Ze Older Stuff

Mel and the Jews: Random Thoughts on a Cultural Phenomenon

This was originally posted by Edward Britton on 2-28-04 in his Yahoo Group Underground_Economy@yahoogroups.com (linked below).

Mel and the Jews: Random Thoughts on a Cultural Phenomenon

Edward Britton


I don’t know what it is about Mel Gibson’s movie, The Passion Of The Christ, that’s got the old-guard liberal establishment in such an abject snit, but I’ve concluded the movie has got to be good on the basis of that fact alone. And if liberals were irritated before, imagine how they’ll feel to wake up Monday morning to discover that Mel’s dramatic endeavor will have raked in an astounding 117 MILLION dollars* over the weekend–an unprecedented haul for motion pictures in this genre!

I have the following tidbits to satisfy the curiosity of those who may not have been privy to some of the more interesting details/history behind the making of Mel’s movie: Mel sank 25 million of his own money into the project because he was unable to find financial backing anywhere else.

Mel Gibson, an actor, director and producer with otherwise impeccable credentials in Tinsel Town, couldn’t find a production/distribution company willing to pony up the requisite cash, and damn near had to bribe Icon Productions just to take over the logistics. Nobody expected the movie to do much better than one of those tired old foreign flicks that debut in back alley theaters in the artsy fartsy sections of town.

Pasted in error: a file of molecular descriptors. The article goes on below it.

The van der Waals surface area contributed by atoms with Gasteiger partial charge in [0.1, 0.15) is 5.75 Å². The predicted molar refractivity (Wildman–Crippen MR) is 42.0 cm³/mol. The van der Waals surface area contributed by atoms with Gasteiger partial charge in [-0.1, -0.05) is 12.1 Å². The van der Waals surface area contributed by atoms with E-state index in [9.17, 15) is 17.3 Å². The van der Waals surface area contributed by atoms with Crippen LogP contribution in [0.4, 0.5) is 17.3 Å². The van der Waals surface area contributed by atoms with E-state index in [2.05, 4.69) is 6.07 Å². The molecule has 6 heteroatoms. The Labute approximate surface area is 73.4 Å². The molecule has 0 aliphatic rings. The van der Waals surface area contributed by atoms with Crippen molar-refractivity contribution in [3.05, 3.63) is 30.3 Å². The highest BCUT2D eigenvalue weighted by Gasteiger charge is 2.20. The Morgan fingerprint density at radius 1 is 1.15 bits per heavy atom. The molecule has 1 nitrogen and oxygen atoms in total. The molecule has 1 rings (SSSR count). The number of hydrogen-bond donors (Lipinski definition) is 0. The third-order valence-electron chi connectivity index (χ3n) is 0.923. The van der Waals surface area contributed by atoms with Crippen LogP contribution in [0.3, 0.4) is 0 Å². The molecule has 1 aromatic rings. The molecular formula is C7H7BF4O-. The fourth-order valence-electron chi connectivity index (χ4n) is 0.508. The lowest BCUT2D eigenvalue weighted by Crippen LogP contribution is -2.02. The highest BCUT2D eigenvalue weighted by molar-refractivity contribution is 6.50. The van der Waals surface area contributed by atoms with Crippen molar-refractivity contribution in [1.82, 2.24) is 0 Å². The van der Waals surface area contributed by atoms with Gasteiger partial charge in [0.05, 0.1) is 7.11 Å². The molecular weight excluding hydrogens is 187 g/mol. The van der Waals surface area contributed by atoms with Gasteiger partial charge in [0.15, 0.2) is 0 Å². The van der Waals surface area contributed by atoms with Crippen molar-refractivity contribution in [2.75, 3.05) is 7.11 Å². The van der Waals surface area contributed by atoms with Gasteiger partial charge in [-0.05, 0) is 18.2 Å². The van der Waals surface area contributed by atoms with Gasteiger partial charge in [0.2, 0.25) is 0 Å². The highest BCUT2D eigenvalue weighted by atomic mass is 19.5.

This was when Honest Abe Foxman of the ADL got involved, and rocketed Mel’s otherwise obscure period piece to the centermost position on everybody’s radar screen. That’s right, if you ever wondered what made the movie such a big deal, it wasn’t the Pope’s pronouncements regarding the faithfulness-to-fact of Mel’s retelling of the crucifixion story, it

was the Jews over at ADL moaning about the movie’s non-existent “anti-Semitism.” Think about that for a moment: an arguably militant yet unquestionably leftist Jewish organization making an otherwise obscure movie about the crucifixion a blockbuster hit. Life’s cup just overflows with irony.

I suspect that Gibson kisses a picture of Abraham Foxman every time he makes a bank deposit. If success is the best revenge, then surely God has blessed old Mel with overwhelming success in the forms of a record-setting box office take, and thousands of enraged secularist pantywaists. That’s not a bad return on one’s investment even if we were to include the months of editorial abuse, bordering on libel, from people not intellectually worthy of licking Gibson’s boots.

I don’t know when I’ll ever see Mel’s version of The Passion (I’ve vacillated between seeing it, not seeing it, and being downright scared to see it), but one thing’s for certain: cultural phenomena like this movie have a tendency to force people to pick, literally, the side of the “force” with which they will ally themselves. I am of the belief that, in this case, he’s on the right side. I am also certain that he and I both are exceedingly proud of the enemies we keep. They are as much of a statement of who we are as Mel’s controversial enterprise is about his faith.

* http://www.boxofficemojo.com/movies/?page=daily&id=passionofthechrist.htm


Edward ><+>

Wanna see real terrorism? Just ‘hole up’ in a ‘compound’ somewhere in rural Texas while publicly asserting your rights under the first ten amendments to the Constitution. You’ll have terrorists coming out of your ass.







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